D. Cloudwalker 
Member since Jan 5, 2008


Stats

Favorite Places

  • None.
Find places »

Saved Events

  • Nada.
Find events »

Saved Stories

  • Nope.
Find stories »

Custom Lists

  • Zip.

Friends

  • No friends yet.
Become My Friend Find friends »

Recent Comments

Re: “What Is Killing the East Bay's Soul Food Restaurants?

This article was sad. I wish everyone who had a passion and a dream to start a business based upon that passion, was able to succeed. One thing that the article, as well as some of the comments suggest, is that the development of a restaurant business needs to be done in a well-informed way, with awareness of what kind of food will appeal to those who can afford to pay to have it in a restaurant, and what kind of physical atmosphere and location will be workable. The article speaks of some of these restaurant owners wishing that they'd get more support from "non-African-Americans." Have they asked themselves what they've done to attract "non-African-Americans"? Have they spent enough time investigating what "non-African Americans" want in a dining experience? In one black-owned cafe near Park Blvd that I patronized a while back, I discovered a rack stocking a Black newspaper celebrating the racist Louis Farrakhan. After waiting an unusually long time to receive a mediocre sandwich on white bread, I talked to the owner about the paper and in defending the newspaper it was clear he didn't care much about offending "non-African-AMericans" --so why should I care about supporting his restaurant? I never returned. In another black-owned cafe on Martin Luther King, I looked at the menu, containing misspellings, handwritten on cardboard with a black felt pen. I ordered a taco and received a tiny lukewarm corn tortilla with a tiny splash of iceberg lettuce and unripe tomato on a dollop of refried beans, served on a thin nearly unusable paper plate, and sat to eat it in the dreary establishment featuring damaged linoleum, walls lacking anything attractive to look at, and had the overall feel of eating out of the back of a warehouse. LIkewise, one commenter tells about sitting in a restaurant with mismatched chairs and peeling paint. How much more can you do to chase away potential customers?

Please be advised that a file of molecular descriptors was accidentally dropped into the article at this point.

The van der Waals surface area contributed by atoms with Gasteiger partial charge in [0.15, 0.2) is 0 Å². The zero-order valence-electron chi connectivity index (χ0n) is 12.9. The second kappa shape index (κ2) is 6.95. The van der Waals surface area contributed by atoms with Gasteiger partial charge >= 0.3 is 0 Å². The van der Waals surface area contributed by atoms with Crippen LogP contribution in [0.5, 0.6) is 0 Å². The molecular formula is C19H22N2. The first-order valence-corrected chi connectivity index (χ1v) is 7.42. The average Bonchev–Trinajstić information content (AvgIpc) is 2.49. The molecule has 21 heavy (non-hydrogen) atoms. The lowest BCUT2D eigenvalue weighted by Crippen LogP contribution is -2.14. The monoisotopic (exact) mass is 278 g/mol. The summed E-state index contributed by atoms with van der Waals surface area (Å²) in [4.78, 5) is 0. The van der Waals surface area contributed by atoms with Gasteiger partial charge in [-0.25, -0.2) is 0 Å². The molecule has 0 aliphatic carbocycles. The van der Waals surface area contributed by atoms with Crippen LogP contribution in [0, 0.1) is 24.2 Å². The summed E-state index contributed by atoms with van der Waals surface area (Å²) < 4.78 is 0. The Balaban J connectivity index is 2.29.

I would also say it's safe to assume that those who are going to spend to go out to eat, want a pleasurable experience, and will be very unlikely to patronize a dining spot in a "troubled" location where they may encounter drug dealers, drunks, or other persons unpleasant to interact with. Many of us in the Bay Area are also very health-conscious, and when I think of healthy food, "Soul Food" isn't one of the categories coming to mind. When I think of "Soul Food" I think spicy and meat-centered, a plate of things with too much original color lost, the vegetables either too heavily cooked or not recognizable, or all overpowered by a smothering gravy. I like my vegetables steamed, bright with their original color. I like subtle tastes, not things heavily spiced. That's my idea of healthy food.

Posted by Deborah Cloudwalker on 07/09/2009 at 3:32 PM

Re: “Racial Tensions Boil Over at Berkeley High

This article didn't mention one of the central issues involved, namely, that we as a society have double standards regarding use of offensive language. If you're part of group A, it's okay for you to use these offensive words. If you're part of group B, it's considered racist for you to use those words and in most cases you will experience severe consequences for doing so. However, our entire national justice system is built , not upon the principle that certain rules or laws apply only to certain people or groups or skin colors, but rather upon the principle that we apply the same "rules" to everyone, something that common sense dictates as well. It's natural for people to find it offensive as well as unjust that some types of people are punished for the use of language that other types of people see no consequences for using. Schools and employers need to start applying the same standards to everyone, in situations like this. Either everyone can use these words, or no one can. Rules and laws should not vary depending upon one's skin color.